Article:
Algorithms quantify us: poor, rich, customer, no customer, homosexual, poorly educated, etc. Decisions, from tax levy to personnel policy, are based on that. That has consequences for our constitutional rights.
The shadow sides to algorithms, Big Data, the Internet of Things and Artificial Intelligence are frequently reported by the media. Often, a lot of attention goes to the usual suspects: Facebook, Google, Twitter and YouTube. Research project “Algorithms and Constitutional Rights” aims to look beyond that, focusing on the acts of smaller businesses, insurances, banks and, of course, the government. Business and government decisions based on algorithms may have consequences for our constitutional rights.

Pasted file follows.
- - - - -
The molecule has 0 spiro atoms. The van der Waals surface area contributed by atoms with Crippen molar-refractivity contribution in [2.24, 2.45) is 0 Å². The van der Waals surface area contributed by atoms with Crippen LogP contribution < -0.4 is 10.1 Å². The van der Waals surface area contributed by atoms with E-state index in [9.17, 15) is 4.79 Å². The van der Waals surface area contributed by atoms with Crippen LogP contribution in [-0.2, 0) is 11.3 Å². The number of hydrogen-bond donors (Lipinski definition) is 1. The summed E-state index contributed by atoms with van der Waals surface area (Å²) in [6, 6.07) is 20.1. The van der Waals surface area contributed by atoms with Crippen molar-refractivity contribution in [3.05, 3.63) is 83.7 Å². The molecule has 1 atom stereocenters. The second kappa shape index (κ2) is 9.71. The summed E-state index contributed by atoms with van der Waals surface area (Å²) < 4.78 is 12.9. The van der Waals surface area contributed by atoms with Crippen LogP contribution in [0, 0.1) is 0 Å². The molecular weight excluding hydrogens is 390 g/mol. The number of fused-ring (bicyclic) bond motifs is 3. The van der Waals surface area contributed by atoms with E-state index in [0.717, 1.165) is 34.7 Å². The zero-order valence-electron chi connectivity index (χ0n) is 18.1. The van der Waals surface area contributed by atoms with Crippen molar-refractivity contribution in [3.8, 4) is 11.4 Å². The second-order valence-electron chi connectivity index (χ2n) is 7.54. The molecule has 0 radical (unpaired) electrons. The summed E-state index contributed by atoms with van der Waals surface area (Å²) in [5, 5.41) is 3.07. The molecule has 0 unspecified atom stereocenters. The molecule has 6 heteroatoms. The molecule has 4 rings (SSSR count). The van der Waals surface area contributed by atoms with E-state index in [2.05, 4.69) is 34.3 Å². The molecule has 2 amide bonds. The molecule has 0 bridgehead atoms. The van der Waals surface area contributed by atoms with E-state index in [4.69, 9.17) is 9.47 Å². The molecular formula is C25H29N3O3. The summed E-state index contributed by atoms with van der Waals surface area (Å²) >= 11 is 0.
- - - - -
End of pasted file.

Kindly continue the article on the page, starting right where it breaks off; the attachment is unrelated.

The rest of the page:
On to Parliament
Kasja Ollongren, Dutch Minister of the Interior and Kingdom Relations, calls the project which is commissioned by her, “important” and “solid” in an accompanying letter to parliament. The project focuses on the impact of algorithms on privacy rights, freedom rights and right to equal treatment, among others.
Currently involved in the project are professor Janneke Gerards (Fundamental Rights Law) and professor Remco Nehmelman (Public Institutional Law) and Legal Research Master student Max Vetzo, who was responsible for an important part of the research according to Gerards. Being a part of Utrecht University, all researchers aim to explore the bottlenecks.